When a blogger blogs without comments it seems to me they're saying a number of different things, either outright or implicitly:

1) I didn't have enough space anywhere at home to keep this private diary, so I'm using this public platform I stumbled across as a last-ditch makeshift workaround. If-ay I-yay ew-nay ig-Pay atin-Lay, I-Yay ould-way even-ay ite-wray it-tay ere-hay in-nay at-thay oo-tay eep-kay it-tay even-ay ore-may ecret-say, but I don't.

2) What I have to say is so important in its own right that it doesn't even matter if anyone reads it, so I don't need to know by way of someone commenting if anyone did read it or what they thought.

3) I already wrote 2) just now. Any comment could only spoil that, don't you agree? Don't answer.

One of the reasons Erin gives for her experiment in isolation is that there is a completely unknowable "depressingly large number of people in the world who feel free to put all sorts of sludge in your comment boxes," which suggests, a bit too facilely it seems to me, that anyone not positively reviewing Erin's output could be suspect of being an inhabitant of that vague and infinitely elastic purgatory.

But Erin is not Andrew Sullivan, so just as with her self-published book output - I think she just finished churning out her fifth or so 50,000 word manuscript in the series, the book(s) her mentor Rod Dreher has yet to even acknowledge exist - what she has effectively done is abandon her blogging now as well to the same sort of private self-publishing for that safely known audience of herself and anyone in her inner circle who considers her special enough that they will phone her or text her or email her personally about it.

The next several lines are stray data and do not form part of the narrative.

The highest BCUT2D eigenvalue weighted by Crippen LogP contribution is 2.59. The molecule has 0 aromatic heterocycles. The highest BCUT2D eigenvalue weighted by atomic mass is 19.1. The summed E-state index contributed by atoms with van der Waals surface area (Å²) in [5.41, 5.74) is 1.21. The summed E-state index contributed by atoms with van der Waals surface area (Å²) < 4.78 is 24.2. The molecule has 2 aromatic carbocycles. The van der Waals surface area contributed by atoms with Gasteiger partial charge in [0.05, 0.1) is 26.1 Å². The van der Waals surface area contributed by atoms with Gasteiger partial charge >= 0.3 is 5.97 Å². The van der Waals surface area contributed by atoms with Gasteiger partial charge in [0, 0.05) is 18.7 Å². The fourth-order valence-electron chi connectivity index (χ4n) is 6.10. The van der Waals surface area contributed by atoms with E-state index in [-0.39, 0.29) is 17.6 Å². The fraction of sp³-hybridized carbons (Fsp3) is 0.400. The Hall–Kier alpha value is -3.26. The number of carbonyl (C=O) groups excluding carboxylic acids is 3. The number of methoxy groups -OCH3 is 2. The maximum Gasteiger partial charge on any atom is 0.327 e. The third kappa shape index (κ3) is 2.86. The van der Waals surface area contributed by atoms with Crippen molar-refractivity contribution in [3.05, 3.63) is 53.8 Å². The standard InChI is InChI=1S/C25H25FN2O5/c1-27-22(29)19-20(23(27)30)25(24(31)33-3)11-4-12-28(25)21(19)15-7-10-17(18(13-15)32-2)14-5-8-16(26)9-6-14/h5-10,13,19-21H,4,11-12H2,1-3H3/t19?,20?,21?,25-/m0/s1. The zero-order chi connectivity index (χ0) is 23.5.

This isn't really narcissism, it's more like a self-imposed sort of autism, and it seems to be a way of coping with the internet: people want to be noticed by the public, but only on their own, unilateral terms. So, in between isolated bursts of tight-beaming, they rock to and fro, in self-imposed isolation.

Frankly, it seems to me that a better course for anyone like Erin, even for a raging narcissist like Sullivan who, unlike Barbra, has only achieved first name status in-house, would be to take a closer look at why they are so allergic to the knowable public responses of others to their output.

If the comments Erin actually gets really is disproportionately a depressingly large amount of "sludge", what is she doing to generate those terrible results, and what could she do differently to achieve better ones?

If the problem is feeling rejected at anything short of adoration, that, too, begs for corrective action, action which can only be undertaken and guided in response to the very same feedback that is being preemptively rejected.

In short, a better experiment for Erin might be to explore in more depth why as a public author and blogger she seems to be having trouble getting along with her readers. Solving that social problem might put her further along the path to being a more successful author on top of being a happier blogger.

Yeah, I didn't link to Erin's experiment. Why would I? By her own hand, she's designated it as not really something for public interaction.

[NFP: But I am linking to Ms. Manning's post so I can see if it shows up in her "Links to this post" section. Mwa-ha-ha.]

[NFP2: In this context, NFP stands for Note From Pauli, not "Natural Family Planning". But you all knew that.]

Monday, December 2, 2013

A "revolution in the self-understanding of the Catholic Church"

George Weigel on Pope Francis. Excerpt:

He is a man of broad culture, well-read theologically but more given to literary references and illustrations than to scholarly theological citations in his preaching and catechesis. Thus one of his recent daily Mass sermons praised Robert Hugh Benson’s early 20th-century apocalyptic novel, “Lord of the World,” for raising important cautions against dictatorial utopianism, or what the pope called “adolescent progressivism.”